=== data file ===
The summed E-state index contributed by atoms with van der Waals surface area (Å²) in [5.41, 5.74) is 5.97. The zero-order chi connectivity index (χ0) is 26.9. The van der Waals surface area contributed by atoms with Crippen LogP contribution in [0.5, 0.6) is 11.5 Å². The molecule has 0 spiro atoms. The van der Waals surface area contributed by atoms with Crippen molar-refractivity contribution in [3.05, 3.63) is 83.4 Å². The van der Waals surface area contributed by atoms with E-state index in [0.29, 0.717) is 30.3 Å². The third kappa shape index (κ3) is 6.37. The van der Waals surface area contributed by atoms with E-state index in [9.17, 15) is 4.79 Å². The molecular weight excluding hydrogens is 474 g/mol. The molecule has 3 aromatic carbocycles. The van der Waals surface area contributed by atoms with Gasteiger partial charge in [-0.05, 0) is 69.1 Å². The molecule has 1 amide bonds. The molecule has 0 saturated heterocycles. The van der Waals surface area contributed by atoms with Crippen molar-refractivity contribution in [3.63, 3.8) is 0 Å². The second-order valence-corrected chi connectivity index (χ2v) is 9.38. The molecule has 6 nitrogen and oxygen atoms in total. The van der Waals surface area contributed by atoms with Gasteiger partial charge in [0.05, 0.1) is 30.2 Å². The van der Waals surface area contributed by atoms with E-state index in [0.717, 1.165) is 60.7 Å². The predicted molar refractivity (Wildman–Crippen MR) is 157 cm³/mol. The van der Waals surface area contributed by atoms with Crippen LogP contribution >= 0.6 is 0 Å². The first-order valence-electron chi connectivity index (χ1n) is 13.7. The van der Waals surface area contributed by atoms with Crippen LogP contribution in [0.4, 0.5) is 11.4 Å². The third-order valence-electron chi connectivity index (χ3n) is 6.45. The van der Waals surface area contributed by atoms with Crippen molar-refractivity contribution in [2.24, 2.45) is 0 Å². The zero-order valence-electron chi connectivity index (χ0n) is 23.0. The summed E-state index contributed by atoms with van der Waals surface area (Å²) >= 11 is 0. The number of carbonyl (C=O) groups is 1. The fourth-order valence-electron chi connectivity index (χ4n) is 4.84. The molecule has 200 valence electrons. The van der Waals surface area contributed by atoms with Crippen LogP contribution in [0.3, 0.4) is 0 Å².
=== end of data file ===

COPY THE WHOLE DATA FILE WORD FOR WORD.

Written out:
The summed E-state index contributed by atoms with van der Waals surface area (Å²) in [5.41, 5.74) is 5.97. The zero-order chi connectivity index (χ0) is 26.9. The van der Waals surface area contributed by atoms with Crippen LogP contribution in [0.5, 0.6) is 11.5 Å². The molecule has 0 spiro atoms. The van der Waals surface area contributed by atoms with Crippen molar-refractivity contribution in [3.05, 3.63) is 83.4 Å². The van der Waals surface area contributed by atoms with E-state index in [0.29, 0.717) is 30.3 Å². The third kappa shape index (κ3) is 6.37. The van der Waals surface area contributed by atoms with E-state index in [9.17, 15) is 4.79 Å². The molecular weight excluding hydrogens is 474 g/mol. The molecule has 3 aromatic carbocycles. The van der Waals surface area contributed by atoms with Gasteiger partial charge in [-0.05, 0) is 69.1 Å². The molecule has 1 amide bonds. The molecule has 0 saturated heterocycles. The van der Waals surface area contributed by atoms with Crippen molar-refractivity contribution in [3.63, 3.8) is 0 Å². The second-order valence-corrected chi connectivity index (χ2v) is 9.38. The molecule has 6 nitrogen and oxygen atoms in total. The van der Waals surface area contributed by atoms with Gasteiger partial charge in [0.05, 0.1) is 30.2 Å². The van der Waals surface area contributed by atoms with E-state index in [0.717, 1.165) is 60.7 Å². The predicted molar refractivity (Wildman–Crippen MR) is 157 cm³/mol. The van der Waals surface area contributed by atoms with Crippen LogP contribution >= 0.6 is 0 Å². The first-order valence-electron chi connectivity index (χ1n) is 13.7. The van der Waals surface area contributed by atoms with Crippen LogP contribution in [0.4, 0.5) is 11.4 Å². The third-order valence-electron chi connectivity index (χ3n) is 6.45. The van der Waals surface area contributed by atoms with Crippen molar-refractivity contribution in [2.24, 2.45) is 0 Å². The zero-order valence-electron chi connectivity index (χ0n) is 23.0. The summed E-state index contributed by atoms with van der Waals surface area (Å²) >= 11 is 0. The number of carbonyl (C=O) groups is 1. The fourth-order valence-electron chi connectivity index (χ4n) is 4.84. The molecule has 200 valence electrons. The van der Waals surface area contributed by atoms with Crippen LogP contribution in [0.3, 0.4) is 0 Å².